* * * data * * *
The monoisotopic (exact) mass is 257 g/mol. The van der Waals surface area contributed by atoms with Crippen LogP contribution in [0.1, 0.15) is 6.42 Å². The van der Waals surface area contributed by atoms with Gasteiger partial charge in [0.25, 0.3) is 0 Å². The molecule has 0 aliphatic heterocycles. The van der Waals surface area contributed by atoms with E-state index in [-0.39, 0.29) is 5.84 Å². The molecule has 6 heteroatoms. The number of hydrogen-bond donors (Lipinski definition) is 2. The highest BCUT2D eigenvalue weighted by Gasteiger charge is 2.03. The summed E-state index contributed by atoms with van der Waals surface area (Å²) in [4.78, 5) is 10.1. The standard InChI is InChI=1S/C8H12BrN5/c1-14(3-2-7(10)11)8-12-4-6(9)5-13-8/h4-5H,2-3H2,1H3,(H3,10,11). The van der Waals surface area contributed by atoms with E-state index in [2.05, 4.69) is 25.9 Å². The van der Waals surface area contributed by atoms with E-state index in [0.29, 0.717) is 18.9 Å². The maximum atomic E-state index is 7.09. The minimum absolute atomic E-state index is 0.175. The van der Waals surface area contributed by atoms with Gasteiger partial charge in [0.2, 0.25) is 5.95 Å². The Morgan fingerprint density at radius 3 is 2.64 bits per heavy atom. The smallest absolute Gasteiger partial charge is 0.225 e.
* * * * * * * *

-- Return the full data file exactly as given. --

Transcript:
The monoisotopic (exact) mass is 257 g/mol. The van der Waals surface area contributed by atoms with Crippen LogP contribution in [0.1, 0.15) is 6.42 Å². The van der Waals surface area contributed by atoms with Gasteiger partial charge in [0.25, 0.3) is 0 Å². The molecule has 0 aliphatic heterocycles. The van der Waals surface area contributed by atoms with E-state index in [-0.39, 0.29) is 5.84 Å². The molecule has 6 heteroatoms. The number of hydrogen-bond donors (Lipinski definition) is 2. The highest BCUT2D eigenvalue weighted by Gasteiger charge is 2.03. The summed E-state index contributed by atoms with van der Waals surface area (Å²) in [4.78, 5) is 10.1. The standard InChI is InChI=1S/C8H12BrN5/c1-14(3-2-7(10)11)8-12-4-6(9)5-13-8/h4-5H,2-3H2,1H3,(H3,10,11). The van der Waals surface area contributed by atoms with E-state index in [2.05, 4.69) is 25.9 Å². The van der Waals surface area contributed by atoms with E-state index in [0.29, 0.717) is 18.9 Å². The maximum atomic E-state index is 7.09. The minimum absolute atomic E-state index is 0.175. The van der Waals surface area contributed by atoms with Gasteiger partial charge in [0.2, 0.25) is 5.95 Å². The Morgan fingerprint density at radius 3 is 2.64 bits per heavy atom. The smallest absolute Gasteiger partial charge is 0.225 e.